COVID-19 Information Center: get the latest on vaccines, testing, screening, visitor policy and post-COVID support >>
As we age, our brains get a little slower on the draw.
You might forget where you put your keys, or what time your appointment is. You may even forget what day it is or the name of a famous actor you like, but you recover and remember fairly quickly.
When your memory loss disrupts your daily life — you can’t retrace your steps and find your missing keys, or you can’t tell what season it is — it could be a sign of Alzheimer’s disease.
Your next question may be: how do I prevent this from happening to me?
Unfortunately, there isn’t a clear-cut prevention method. Alzheimer’s disease and dementia evolve because of a combination of factors such as your age, genetics, medical conditions and environment.
While you can’t change some factors, you can control others and reduce your risk. The food you eat is one of the things you can control.
You may have heard of the DASH diet or the Mediterranean diet — both emphasize heart-healthy foods and are great for lowering blood pressure, weight loss and cardiovascular health.
The MIND diet is a combination of those two, with a focus on “brain-healthy” food that can help reduce the risk of Alzheimer’s. According to a recent U.S. News and World Report review, the MIND diet focuses on 10 healthy foods:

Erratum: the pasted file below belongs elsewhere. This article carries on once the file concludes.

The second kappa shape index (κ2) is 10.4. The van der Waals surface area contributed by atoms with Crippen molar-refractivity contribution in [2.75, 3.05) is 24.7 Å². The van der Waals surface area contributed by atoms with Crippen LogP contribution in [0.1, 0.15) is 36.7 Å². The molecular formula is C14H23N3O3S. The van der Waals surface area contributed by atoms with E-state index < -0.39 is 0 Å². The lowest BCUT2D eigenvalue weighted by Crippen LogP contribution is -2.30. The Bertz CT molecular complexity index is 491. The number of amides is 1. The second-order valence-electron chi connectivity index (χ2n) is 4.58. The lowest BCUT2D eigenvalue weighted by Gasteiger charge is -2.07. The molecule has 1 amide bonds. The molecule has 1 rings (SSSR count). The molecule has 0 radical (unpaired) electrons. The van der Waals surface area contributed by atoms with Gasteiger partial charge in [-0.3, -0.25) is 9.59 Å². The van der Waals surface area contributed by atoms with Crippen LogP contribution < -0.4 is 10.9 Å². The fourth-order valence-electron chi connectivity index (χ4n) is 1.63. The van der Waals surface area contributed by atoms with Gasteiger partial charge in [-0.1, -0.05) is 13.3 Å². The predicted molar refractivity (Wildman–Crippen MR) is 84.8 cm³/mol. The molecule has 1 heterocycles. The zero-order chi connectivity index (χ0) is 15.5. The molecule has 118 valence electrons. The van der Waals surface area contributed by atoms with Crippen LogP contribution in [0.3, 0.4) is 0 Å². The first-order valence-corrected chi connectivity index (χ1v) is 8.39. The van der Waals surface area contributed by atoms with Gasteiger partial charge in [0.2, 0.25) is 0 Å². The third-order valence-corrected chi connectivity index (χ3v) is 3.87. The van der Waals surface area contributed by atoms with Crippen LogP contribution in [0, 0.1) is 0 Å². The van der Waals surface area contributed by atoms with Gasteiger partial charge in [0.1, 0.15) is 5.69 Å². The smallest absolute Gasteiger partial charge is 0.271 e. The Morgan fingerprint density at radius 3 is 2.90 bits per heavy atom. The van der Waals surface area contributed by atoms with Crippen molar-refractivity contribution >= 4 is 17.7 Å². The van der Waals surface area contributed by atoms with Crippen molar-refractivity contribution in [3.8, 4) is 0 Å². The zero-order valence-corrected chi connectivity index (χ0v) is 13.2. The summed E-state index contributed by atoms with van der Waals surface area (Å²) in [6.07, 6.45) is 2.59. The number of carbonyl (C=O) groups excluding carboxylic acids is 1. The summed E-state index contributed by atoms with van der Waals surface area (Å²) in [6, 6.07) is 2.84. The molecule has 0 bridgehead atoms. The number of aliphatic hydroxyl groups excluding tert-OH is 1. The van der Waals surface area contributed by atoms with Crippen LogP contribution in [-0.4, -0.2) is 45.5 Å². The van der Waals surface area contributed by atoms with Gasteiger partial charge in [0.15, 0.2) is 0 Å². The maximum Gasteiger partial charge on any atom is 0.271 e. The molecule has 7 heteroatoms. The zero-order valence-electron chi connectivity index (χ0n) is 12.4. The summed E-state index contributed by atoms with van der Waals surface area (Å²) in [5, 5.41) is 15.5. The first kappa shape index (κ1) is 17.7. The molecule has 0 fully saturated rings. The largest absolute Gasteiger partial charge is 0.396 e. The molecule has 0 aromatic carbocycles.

The diet advises followers to avoid red meats, butter and stick margarine, cheeses, pastries and sweets, and fried or fast foods.
Eating healthy as the MIND diet recommends would help improve your overall health, not just your brain. What you eat can help prevent heart disease, diabetes and other diseases, as well as mental decline.
Are your memory problems something to be concerned about? Learn more.
The experts at the Edward-Elmhurst Health can help you recognize the signs and symptoms of Alzheimer’s disease and other forms of dementia, and discuss individualized treatment options. Learn more.
If you have reached this screen, your current device or browser is unable to access the full Edward-Elmhurst Health Web site.
To see the full site, please upgrade your browser to the most recent version of Safari, Chrome, Firefox or Internet Explorer. If you cannot upgrade your browser, you can remain on this site.